Grammar What Is a Root Word? |
The Blue Book of Grammar and Punctuation

What Is a Root Word?

We use words constantly to express ourselves and exchange thoughts with others. We write, speak, hear, read, and listen to words. Some research suggests the average person can speak from 4,000 to 7,000 words in a day.

All words have origins that might date from days to millennia since their inception. The English language is about 1,400 years old; one of the earliest-known English dictionaries, The Elementarie (1582), contained 8,000 words. Today’s English dictionaries can include up to hundreds of thousands of them.

Words can be complex or simple. Different word parts also can combine to form new words with new meanings. The root of a word—also referred to by some as a base word—is its primary morpheme, which is the smallest grammatical unit that cannot be divided further into parts. Every word in American English has at least one morpheme.

The grammatical unit can be a free morpheme, which is a word that can stand alone, or a bound morpheme, which is an affix (a prefix or a suffix) that cannot stand alone but can form a word by combining with other morphemes.

More than half of English words have roots in Latin and Greek. Many words also have German, French, and Spanish origins, which often have their own Latin roots as well.

When standing alone, the foreign root words themselves might not always make sense to English writers and speakers, but we can quickly recognize their contributions to our lexicon when they are combined with other word parts.

Root Meaning Origin Word
carn flesh or meat Latin carnal, carnivore
deca ten (10) Latin decade, decameter
tele distant Greek telephone, telegram
mal bad, evil Latin malice, malpractice
psycho soul, spirit Greek psychic, psychology

In our contemporary English vocabulary, we can readily infer the different parts of words, including their roots and prefixes or suffixes.

Word Root Prefix Suffix
unkindness kind un- -ness
action act -ion
misplayed play mis- -ed
fearless fear -less

Word Roots in Different Parts of Speech

You may have noticed that roots appear in parts of speech other than nouns. They also apply to verbs, adverbs, and adjectives, as in the following recognizable English words.

Word Part of Speech Root Prefix Suffix
description noun script de- -ion
disappear verb appear dis-
nicest adjective nice -est
aimlessly adverb aim -less, -ly

Those familiar with English know that in the preceding words, the root has an understood meaning, and the prefixes and suffixes offer much less meaning to us without the root. When combined, however, they form a word that can express.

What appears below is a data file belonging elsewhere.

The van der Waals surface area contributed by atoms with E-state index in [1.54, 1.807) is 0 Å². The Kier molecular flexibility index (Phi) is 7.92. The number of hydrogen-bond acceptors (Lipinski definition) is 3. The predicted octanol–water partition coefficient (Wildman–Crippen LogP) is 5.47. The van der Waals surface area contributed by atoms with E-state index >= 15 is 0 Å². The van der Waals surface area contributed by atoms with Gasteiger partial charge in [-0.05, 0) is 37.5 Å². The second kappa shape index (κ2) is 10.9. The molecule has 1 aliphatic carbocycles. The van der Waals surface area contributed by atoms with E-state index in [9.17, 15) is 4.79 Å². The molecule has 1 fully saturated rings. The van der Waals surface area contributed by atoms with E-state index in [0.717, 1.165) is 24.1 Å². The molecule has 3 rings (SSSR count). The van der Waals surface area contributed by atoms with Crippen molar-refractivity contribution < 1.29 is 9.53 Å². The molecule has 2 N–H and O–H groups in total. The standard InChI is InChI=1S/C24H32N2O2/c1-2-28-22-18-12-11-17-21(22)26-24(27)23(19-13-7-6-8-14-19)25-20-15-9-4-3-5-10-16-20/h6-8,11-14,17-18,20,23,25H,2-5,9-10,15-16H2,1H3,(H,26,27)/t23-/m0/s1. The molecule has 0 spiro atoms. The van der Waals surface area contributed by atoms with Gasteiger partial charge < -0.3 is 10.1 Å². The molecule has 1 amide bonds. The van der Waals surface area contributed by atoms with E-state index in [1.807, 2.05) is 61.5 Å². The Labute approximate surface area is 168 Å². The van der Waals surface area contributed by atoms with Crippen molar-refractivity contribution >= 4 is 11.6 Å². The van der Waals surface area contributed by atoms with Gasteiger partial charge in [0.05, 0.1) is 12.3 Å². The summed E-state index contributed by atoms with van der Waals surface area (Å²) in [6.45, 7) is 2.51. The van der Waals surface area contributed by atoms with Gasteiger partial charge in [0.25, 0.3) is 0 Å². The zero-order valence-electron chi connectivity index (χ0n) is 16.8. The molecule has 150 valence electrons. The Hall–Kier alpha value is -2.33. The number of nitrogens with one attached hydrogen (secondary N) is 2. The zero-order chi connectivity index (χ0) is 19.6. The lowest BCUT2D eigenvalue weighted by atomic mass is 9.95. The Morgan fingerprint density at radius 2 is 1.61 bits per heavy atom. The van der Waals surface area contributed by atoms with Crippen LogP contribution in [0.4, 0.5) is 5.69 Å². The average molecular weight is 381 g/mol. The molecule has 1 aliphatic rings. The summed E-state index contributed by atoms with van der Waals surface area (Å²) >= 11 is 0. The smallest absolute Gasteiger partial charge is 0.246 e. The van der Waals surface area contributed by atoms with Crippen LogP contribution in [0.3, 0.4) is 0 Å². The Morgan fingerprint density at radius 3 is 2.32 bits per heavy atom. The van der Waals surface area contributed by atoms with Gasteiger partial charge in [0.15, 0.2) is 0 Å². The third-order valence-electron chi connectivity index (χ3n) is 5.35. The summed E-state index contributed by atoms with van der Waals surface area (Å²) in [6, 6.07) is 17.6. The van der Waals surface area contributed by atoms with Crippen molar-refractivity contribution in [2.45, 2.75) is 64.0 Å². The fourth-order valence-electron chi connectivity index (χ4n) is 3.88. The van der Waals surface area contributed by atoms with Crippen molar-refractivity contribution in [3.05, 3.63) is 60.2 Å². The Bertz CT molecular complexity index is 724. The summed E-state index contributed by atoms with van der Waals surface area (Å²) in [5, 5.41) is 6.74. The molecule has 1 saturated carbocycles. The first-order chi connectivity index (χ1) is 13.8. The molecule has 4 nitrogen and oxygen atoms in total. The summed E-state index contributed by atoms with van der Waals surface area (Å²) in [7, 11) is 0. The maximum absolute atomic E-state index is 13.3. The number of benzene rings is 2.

Let’s look at a few more words with Greek and Latin roots:

Word Part of Speech Root Origin
bibliophile noun biblio (book), phil (love) Greek
(to) chronicle verb chrono (time) Greek
benevolent adjective bene (good) Latin
ambiguously adverb ambi (both) Latin

Word Roots for Expanding Vocabulary

Being familiar with word roots and how words originate becomes a versatile tool in building vocabulary and interpreting unfamiliar words.

For example, many versed in English recognize that the Greek root “phobia” stands for “fear.” Sometimes that root is attached to prefixes we readily know, such as with claustrophobia (fear of small, confined spaces) and arachnophobia (fear of spiders).

We also might encounter words such as demophobia (fear of crowds) and anthrophobia (fear of flowers). We might not instantly recognize the fear the prefix identifies, but because we understand the word root, we’re halfway to comprehension.

Understanding roots also helps to better deconstruct words. For example, uncharacteristically is a 20-letter adverb common to English vernacular that means “not consistent with established or expected qualities or attributes” (e.g., James is uncharacteristically late).

This word contains four parts (morphemes): character (root, free morpheme), un- (prefix, bound morpheme), -istic (suffix, bound morpheme), and -ally (suffix, bound morpheme). Breaking the full word down this way can simplify the spelling of it as well as our initial insight into its meaning, even if we understand only a couple of parts as opposed to all of them.

(Character stems from the Greek charassein: “to sharpen, cut in furrows, or engrave.” This word also gave the Greeks charaktēr: “a mark; a distinctive quality,” a meaning the Latin character shared. English adopted character in the 14th century to express “a distinctive differentiating mark” as one of the word’s earliest English meanings.)

Word Roots and Affixes for Word-Count Reduction

Understanding word roots and their conjoining parts further can support written precision by allowing us to reduce word count.


against the establishment > anti-establishment (three words to one word with three morphemes: anti-, establish, -ment)

to act against > counteract (three words to one word with two morphemes: counter-, act)

Shelly is the one who can run with more speed than any other runner on the team >
Shelly is the fastest runner on the team (Seventeen words to eight words, achieved mainly by inclusion of fastest, which is one word with two morphemes: fast, -est.)

Related Topic

How Does a Word Become a Word?

Pop Quiz

Applying what we’ve discussed about word roots, identify the root in each following word. Some can be recognizable English words, and others can be from original roots such as Latin or Greek.

1. international

2. nonexistent

3. contradict

4. enlightenment

5. destruction


Pop Quiz Answers

1. international

2. nonexistent

3. contradict

4. enlightenment

5. destruction

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